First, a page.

May 04, 2017

If you are on the hunt for a new diet to try out, chances are, you’ve come across idea of intermittent fasting before. It’s one of the hottest new trends out there in the nutrition world and many people are jumping on the bandwagon.

But, is intermittent fasting right for you? What do you need to know about this type of diet set-up?

Let’s go over some of the key things that you should know and remember about intermittent fasting so that you can choose whether this will be your next protocol.

The Premise

The idea behind intermittent fasting is that you will supplement periods of eating with periods of fasting. There are a few different ways that you can set this up.

Some people choose to fast every other day, taking an EOD approach as it’s called. They’ll fast for 24 hours and then eat for 24 hours, repeating the cycle as the week goes on.

Others choose a slightly less aggressive approach and simply implement a ‘fasting window’ into their day. With this approach, they’ll generally fast for about 16 hours, however some may choose to go a little less, fasting for just 14 hours while some may choose to go longer, fasting for 18 hours. After that time period is up, they’ll then have an ‘eating window’ where they consume food for the remaining hours of the day.

Generally the fasting will take place from after dinner around (8 or 10PM) until around lunch or early afternoon the next day (noon or 2PM). This allows you to eat during the later hours during the day when you’re awake and can enjoy your food.

The Benefits

So what benefits does intermittent fasting bring? Here’s a quick run-down.

  • Improved insulin sensitivity

Research  illustrates that intermittent fasting enhances blood glucose control insulin sensitivity, so improves how your body responds to glucose. This may also help with preventing type 2 diabetes.

  • Greater appetite control

You might think your hunger would be increased while fasting, but endorphins will set in and you’ll be amazed at how low it becomes. Most people have to remind themselves to break the fast.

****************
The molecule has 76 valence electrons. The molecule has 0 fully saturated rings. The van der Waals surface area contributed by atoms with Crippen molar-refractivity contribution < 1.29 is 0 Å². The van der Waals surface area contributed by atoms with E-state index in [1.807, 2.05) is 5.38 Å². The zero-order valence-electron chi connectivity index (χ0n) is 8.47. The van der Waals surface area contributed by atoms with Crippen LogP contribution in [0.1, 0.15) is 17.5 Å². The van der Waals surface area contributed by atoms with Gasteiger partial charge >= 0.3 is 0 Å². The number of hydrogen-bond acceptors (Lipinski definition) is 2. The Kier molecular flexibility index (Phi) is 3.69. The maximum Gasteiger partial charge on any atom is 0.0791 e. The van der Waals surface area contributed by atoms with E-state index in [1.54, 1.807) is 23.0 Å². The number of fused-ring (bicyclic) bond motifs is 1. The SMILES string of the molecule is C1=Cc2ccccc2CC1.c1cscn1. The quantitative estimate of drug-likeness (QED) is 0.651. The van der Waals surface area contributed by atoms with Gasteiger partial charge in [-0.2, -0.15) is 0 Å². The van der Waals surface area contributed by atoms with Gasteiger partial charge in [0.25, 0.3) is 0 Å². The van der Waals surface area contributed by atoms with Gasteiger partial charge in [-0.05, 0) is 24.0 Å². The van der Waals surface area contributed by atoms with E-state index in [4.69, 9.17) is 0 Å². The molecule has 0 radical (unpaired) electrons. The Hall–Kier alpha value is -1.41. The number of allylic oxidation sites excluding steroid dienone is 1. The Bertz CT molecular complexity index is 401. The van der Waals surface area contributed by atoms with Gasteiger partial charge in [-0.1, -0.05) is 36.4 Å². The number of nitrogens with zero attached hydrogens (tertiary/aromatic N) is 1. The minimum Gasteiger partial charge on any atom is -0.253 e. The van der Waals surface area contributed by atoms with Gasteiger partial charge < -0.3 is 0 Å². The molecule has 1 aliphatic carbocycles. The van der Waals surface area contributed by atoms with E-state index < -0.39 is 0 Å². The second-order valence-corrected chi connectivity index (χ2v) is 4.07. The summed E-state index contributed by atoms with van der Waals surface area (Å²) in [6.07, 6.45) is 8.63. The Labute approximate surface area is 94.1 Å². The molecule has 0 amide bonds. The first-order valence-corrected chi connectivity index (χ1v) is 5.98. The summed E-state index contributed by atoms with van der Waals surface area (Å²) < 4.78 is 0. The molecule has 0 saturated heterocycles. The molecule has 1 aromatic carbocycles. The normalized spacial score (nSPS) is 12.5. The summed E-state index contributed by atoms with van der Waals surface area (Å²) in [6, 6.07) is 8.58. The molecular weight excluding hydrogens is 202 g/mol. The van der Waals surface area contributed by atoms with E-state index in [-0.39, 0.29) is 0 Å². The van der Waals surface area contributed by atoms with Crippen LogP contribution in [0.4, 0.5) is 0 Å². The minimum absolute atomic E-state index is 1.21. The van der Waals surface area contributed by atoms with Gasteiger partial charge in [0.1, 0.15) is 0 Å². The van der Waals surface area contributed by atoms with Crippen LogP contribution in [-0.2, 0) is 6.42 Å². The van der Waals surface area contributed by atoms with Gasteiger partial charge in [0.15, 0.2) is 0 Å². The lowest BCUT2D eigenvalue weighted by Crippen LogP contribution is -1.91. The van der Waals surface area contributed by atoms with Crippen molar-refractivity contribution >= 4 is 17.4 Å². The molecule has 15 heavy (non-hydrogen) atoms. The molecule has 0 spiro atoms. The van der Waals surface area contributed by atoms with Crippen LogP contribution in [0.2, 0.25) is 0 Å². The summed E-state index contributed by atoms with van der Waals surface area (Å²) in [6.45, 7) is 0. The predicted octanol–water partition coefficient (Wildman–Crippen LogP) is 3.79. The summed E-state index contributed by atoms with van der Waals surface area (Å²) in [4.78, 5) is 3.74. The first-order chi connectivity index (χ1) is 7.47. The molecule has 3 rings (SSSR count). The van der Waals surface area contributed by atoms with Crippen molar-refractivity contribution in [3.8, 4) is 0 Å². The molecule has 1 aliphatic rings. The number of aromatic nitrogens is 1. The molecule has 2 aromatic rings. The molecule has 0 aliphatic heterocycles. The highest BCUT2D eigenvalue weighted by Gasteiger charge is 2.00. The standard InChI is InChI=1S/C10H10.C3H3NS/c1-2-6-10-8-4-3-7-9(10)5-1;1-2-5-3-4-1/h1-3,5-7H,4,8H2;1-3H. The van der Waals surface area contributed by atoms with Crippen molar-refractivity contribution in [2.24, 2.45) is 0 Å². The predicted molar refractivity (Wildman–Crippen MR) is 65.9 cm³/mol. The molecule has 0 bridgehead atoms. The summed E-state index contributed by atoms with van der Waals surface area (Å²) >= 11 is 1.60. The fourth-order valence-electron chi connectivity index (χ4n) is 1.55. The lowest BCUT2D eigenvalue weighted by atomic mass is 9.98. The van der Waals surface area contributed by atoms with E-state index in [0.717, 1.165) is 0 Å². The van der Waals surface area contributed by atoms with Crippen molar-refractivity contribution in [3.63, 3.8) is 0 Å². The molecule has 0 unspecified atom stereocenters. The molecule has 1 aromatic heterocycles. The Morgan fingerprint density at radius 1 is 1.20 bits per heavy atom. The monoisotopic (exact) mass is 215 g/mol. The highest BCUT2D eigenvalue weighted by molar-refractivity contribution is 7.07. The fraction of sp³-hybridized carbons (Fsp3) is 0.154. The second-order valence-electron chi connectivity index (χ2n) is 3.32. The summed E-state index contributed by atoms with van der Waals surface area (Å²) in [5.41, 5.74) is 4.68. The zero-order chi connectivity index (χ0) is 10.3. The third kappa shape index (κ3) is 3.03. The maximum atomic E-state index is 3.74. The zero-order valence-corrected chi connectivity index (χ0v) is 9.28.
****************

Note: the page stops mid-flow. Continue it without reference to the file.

• Ease of maintaining a target calorie intake

Since you are only eating a few meals a day, this makes it very easy to sustain reduced calorie intakes required for fat loss purposes. No more ‘mini meals’ of only 250-300 calories each. Now you can finally eat a satisfying meal during the day.

  • Higher growth hormone levels

Studies  also indicate that growth hormone levels may rise during the fast, which could help you maintain lean muscle mass and burn fat faster as well.

  • Less meal planning/prep

If you lead a busy life and hate having to take time to stop and eat during the day not to mention prepare all those meals, intermittent fasting may be for you. Now you won’t have to worry about that. You’ll prepare just two or three meals a day, two of which will likely happen while you’re at home.

Taking Precaution

So now that you see the benefits of intermittent fasting, you may be thinking this is the plan for you. Hold up though. One thing that you do want to safeguard yourself against as an active individual is lean muscle mass loss.

Go too long without an incoming source of protein and you may notice that your body starts moving into a catabolic state.

The best way around that?

Simply supplement with some Branched Chain Amino Acids. By using our BCAA5000™ product for instance, you can help put an end to catabolism and ensure that you stay feeling strong and energized while you fast, all without disrupting the benefits that fasting provides.

So as you can see, intermittent fasting does offer some great benefits to consider. If you don’t mind going for hours without food and want a diet that makes food prep easy, it may just be the one for you.


Ho, Klan Y., et al. "Fasting enhances growth hormone secretion and amplifies the complex rhythms of growth hormone secretion in man."  Journal of Clinical Investigation 81.4 (1988): 968.

Barnosky, Adrienne R., et al. "Intermittent fasting vs daily calorie restriction for type 2 diabetes prevention: a review of human findings."  Translational Research 164.4 (2014): 302-311.